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Evidence of How Food
Might Shift Body Clock

, Reuter's Health

NEW YORK (Reuters Health) - The body has an internal clock that affects vital signs such as temperature and blood pressure and also influences when we sleep and wake.

While many experts argue that light has the strongest influence on how that clock is oriented, some evidence suggests that what and when we eat might p]lay an equally, if not more important, role. Now, new study findings by Dr. Steven McKnight of the University of Texas Southwest Medical Center in Dallas and colleagues provide further evidence that food has a significant effect on our internal clock, or circadian rhythm.

Regardless of whether food or light has the upper hand, more and more evidence suggests that people who travel to a new time zone should adopt the meal schedule of the new place to help combat jet lag, McKnight told Reuters Health.

If an airline offers a large meal that matches the place you just left but not where you are going, the researcher suggested opting out, and trying to train your stomach to adopt to your destination's time zone. "Begin to have your feeding cycle on that new daylight schedule that you're going to be in," McKnight advised.

Previous experiments have shown that mice, which normally sleep during the day, can be taught to reverse their schedule if they are only fed during daylight hours. Genetic analyzes of these altered mice reveal that genes that were turned on when the mice slept during the day were now turned off--and vice versa--indicating that their body had undergone internal changes to adapt to the shift in schedule.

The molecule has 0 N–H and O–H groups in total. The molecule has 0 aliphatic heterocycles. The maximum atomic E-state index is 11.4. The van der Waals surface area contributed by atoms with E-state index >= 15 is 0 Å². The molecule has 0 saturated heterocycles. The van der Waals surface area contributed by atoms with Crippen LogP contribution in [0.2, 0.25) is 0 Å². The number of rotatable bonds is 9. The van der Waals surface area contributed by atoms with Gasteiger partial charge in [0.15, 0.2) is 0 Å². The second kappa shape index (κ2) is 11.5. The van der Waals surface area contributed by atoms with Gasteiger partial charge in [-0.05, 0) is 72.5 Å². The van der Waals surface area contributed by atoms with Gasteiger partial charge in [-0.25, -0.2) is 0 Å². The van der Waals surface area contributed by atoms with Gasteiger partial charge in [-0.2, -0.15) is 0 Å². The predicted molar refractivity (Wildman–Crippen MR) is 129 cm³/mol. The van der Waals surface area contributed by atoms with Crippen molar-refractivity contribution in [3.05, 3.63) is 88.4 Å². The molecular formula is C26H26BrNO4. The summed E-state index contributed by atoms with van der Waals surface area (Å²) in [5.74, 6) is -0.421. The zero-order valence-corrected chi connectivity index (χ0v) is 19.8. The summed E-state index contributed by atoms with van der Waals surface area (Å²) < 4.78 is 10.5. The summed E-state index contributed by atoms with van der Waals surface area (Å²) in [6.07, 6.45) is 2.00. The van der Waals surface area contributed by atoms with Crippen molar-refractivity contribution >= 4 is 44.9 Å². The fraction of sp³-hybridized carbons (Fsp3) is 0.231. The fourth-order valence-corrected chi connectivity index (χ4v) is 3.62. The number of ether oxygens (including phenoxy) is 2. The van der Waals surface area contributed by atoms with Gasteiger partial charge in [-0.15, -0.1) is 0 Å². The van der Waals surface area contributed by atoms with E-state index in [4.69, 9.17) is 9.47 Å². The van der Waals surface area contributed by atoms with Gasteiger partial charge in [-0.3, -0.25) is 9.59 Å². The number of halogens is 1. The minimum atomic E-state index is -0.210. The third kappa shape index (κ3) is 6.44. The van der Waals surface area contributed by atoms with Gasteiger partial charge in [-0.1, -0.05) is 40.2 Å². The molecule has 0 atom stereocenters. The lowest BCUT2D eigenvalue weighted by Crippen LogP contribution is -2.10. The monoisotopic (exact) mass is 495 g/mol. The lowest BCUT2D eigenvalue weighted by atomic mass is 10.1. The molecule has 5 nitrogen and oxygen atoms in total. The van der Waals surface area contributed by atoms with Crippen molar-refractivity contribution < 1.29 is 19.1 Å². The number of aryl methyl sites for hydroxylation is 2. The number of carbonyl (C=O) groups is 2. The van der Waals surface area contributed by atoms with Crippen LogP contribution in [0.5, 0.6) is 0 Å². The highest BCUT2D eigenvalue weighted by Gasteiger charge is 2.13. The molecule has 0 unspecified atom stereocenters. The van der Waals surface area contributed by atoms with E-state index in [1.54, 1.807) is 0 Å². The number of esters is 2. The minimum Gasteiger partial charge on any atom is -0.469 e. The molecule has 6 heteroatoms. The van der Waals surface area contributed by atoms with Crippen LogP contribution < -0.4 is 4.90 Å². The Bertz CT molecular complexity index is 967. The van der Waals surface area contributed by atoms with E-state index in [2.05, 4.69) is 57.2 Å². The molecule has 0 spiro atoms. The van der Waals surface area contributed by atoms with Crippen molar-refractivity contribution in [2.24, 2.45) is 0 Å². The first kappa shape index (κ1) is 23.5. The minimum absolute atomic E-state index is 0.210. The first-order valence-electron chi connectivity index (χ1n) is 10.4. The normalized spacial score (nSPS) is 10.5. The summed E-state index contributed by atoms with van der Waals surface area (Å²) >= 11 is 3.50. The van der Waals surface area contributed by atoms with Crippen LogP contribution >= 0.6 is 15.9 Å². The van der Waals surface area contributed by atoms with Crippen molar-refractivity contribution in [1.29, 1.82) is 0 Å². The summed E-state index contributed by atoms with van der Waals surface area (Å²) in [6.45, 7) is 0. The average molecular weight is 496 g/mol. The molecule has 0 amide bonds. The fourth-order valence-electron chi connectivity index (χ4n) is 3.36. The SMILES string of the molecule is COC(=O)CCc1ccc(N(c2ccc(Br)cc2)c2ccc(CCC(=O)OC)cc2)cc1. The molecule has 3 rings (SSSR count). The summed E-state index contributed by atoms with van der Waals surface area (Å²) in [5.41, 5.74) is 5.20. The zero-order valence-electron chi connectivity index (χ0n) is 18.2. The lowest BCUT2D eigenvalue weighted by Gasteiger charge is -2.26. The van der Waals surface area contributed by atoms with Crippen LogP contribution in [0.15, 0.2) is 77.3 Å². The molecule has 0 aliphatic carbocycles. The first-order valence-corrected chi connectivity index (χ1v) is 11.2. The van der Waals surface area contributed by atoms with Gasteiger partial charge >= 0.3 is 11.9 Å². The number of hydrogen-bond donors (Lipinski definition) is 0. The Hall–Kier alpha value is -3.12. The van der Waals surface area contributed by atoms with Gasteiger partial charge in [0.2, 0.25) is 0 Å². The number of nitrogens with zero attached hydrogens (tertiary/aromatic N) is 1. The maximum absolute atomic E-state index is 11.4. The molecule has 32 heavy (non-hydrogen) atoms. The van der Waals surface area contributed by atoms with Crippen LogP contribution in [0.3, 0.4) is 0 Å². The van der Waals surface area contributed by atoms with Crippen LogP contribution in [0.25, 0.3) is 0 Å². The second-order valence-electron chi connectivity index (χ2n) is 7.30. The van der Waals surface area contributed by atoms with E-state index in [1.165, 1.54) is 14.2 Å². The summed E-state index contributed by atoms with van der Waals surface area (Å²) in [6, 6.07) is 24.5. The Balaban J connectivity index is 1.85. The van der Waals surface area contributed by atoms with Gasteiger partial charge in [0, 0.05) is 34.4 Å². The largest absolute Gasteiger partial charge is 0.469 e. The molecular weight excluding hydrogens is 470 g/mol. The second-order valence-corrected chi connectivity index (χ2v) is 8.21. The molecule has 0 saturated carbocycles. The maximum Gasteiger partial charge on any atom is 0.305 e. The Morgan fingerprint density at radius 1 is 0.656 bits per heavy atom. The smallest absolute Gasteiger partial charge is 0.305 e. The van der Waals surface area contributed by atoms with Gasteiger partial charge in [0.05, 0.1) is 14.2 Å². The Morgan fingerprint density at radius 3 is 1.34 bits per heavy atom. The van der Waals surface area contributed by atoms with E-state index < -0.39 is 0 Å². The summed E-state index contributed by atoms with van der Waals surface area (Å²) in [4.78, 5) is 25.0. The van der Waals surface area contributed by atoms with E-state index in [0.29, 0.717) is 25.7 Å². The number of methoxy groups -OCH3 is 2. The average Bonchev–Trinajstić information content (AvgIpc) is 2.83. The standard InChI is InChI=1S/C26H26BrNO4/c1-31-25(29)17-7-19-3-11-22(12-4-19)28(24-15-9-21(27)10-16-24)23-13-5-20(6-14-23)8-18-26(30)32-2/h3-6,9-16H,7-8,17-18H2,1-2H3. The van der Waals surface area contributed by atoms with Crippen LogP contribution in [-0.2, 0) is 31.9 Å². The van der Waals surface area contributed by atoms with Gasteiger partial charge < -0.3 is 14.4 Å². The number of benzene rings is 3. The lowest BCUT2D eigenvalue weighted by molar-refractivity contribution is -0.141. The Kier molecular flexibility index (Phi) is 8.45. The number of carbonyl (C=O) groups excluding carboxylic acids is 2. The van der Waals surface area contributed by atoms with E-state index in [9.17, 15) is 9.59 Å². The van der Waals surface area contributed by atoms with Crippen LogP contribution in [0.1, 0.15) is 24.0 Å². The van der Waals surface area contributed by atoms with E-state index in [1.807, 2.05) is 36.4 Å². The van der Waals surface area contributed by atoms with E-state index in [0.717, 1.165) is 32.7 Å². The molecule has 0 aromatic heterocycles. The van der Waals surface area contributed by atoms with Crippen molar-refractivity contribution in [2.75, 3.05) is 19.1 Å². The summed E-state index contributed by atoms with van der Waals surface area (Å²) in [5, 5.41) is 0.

Recently, McKnight and his team discovered more details on how food can influence circadian rhythms. Food contributes a certain amount of fuel for the body processes, which gets stored in the form of a substance known as NADPH. When that fuel is used up, it becomes converted into NADP.

The researchers demonstrated that the Clock gene transcription factor, which controls how our body clock is set at certain times, may sense how much NADP is present in relation to the amounts of NADPH and act accordingly. In humans, for instance, in the morning the body contains little NADPH relative to NADP, since the night is spent using up fuel rather than adding it via meals. This particular ratio of NADP to NADPH may tell the transcription factor to behave in a certain fashion--in humans, it helps tell the body clock it is time to wake up.

Now, McKnight and his team discovered new findings that help link circadian rhythms to metabolism, which he presented Sunday at the Society for Neuroscience's annual meeting in Orlando, Florida.

At the meeting, McKnight demonstrated that mice that lack the Clock gene transcription factor are unable to switch to sleeping during the night when they are only fed during daylight hours. Mice tend to spend many of their waking hours running on a wheel, and those that lack this body clock regulator also are unable to take naps between their normal waves of activity, a characteristic habit in mice.

All in all, McKnight said he believes that all of the previous evidence demonstrates that food has a stronger influence on circadian rhythms than light. "When you ask whether food or light wins, food wins," he told Reuters Health.


Reference Source 89

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